Through similar mechanisms, farmed meat and fish have taken pressure off wild populations. Petroleum- and plant-based substitutes for whale oil spared global whale populations—not just in the 19th century when kerosene replaced whale oil in lighting, but also in the 20th century when innovations made whale products unneeded for lubricants, soap, and margarine. Shifting from coal to natural gas to nuclear and hydro—and wind and solar power more recently—has gradually reduced the amount of carbon emissions per unit of energy, even as total global carbon emissions have continued to rise. As humans shift from harvesting goods in the wild—such as bushmeat hunting or whaling—to farming them, or to producing goods in factories, the amount of environmental harm per unit produced tends to fall.
In other words, in most cases, the more synthetic our consumption, the less nature we destroy. We spare nature by using less of it.
So far, in most cases, technological improvements have not fully offset the increasing pressure from a growing population and higher consumption, so most environmental impacts have grown in absolute terms. Indeed, increasing efficiency has often enabled greater consumption. But as population growth slows and demand for material goods saturates at high levels of income, the peak and subsequent decline of human impacts on the environment is a distinct possibility this century.
The Defining Challenge for Conservation
To understand what decoupling means for conservation, we need to focus on the micro level. Here, the fate of conservation boils down to an evolving race between consumptive uses of the environment, such as conversion of forests to farmland, and non-consumptive uses, such as the preservation of land or wildlife for aesthetic or recreational purposes. Put differently, the conservation of natural habitats and wildlife is ultimately a question of opportunity costs. In the words of ecologist John Terborgh, as long as a forest is “worth more dead than alive,” conservation is an uphill battle.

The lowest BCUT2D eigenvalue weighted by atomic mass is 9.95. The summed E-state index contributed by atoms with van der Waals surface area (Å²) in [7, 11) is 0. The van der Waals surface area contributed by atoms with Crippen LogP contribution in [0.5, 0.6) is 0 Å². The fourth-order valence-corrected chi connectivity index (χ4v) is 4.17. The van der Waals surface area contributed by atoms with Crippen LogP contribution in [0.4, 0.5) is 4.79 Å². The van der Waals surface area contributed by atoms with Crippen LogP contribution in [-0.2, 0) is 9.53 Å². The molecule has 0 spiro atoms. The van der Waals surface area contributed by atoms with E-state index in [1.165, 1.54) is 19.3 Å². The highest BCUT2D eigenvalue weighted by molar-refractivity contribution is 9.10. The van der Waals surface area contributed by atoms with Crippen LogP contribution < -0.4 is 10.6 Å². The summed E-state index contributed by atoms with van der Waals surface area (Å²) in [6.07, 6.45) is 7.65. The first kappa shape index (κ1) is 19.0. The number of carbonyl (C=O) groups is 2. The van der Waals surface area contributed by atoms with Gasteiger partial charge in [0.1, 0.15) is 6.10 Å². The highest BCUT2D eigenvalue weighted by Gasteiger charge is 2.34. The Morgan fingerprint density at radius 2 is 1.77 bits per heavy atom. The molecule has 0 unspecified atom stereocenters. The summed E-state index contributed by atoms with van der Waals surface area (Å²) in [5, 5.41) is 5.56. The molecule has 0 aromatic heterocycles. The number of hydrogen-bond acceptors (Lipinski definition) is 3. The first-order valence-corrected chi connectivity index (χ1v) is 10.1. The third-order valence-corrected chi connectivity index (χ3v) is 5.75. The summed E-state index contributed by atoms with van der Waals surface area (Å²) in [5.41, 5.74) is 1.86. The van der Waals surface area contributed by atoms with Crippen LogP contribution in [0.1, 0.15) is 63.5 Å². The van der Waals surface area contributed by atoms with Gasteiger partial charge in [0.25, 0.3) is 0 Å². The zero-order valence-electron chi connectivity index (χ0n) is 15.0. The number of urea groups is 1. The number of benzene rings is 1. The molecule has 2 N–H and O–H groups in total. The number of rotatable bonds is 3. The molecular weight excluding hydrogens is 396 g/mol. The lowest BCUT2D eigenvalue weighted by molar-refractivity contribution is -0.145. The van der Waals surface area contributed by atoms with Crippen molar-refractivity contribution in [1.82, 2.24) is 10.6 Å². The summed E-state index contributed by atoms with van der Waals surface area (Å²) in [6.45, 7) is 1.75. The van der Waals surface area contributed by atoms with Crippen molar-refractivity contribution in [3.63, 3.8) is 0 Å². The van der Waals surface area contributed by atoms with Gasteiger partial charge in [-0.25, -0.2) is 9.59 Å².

Conservationists have devised several strategies to deal with opportunity costs. Protected areas—one of the cornerstones of global conservation—exclude some or all ecologically harmful activities by legal means. They allow constituencies to identify and protect the most unique and highly prized places for their biodiversity, scenery, or other values. When adequate resources are available, such legal designations can be backed up by interventions to save threatened species or landscapes. Yet protected areas face a number of limitations.
Societies and communities are often not willing to make big economic sacrifices for the intrinsic or aesthetic value of biodiversity or landscapes, especially—and understandably—in poorer countries. The vast majority of protected areas are located in places where there are no competing land uses, either because the land is too infertile, rugged, or remote. Where farming, logging, or mining is viable, and where population densities are higher, protected areas are much less common, or they are poorly enforced or dismantled altogether when pressures become too high. Where protected areas make a difference, they tend to displace the harmful activities to other places, rather than eliminating them altogether. When logging or farming is banned from an area, the wood and food will still be produced somewhere—either close by or in a different region. For this reason, local successes do not necessarily add up to less habitat loss globally, even though they have helped many individual species and populations to survive.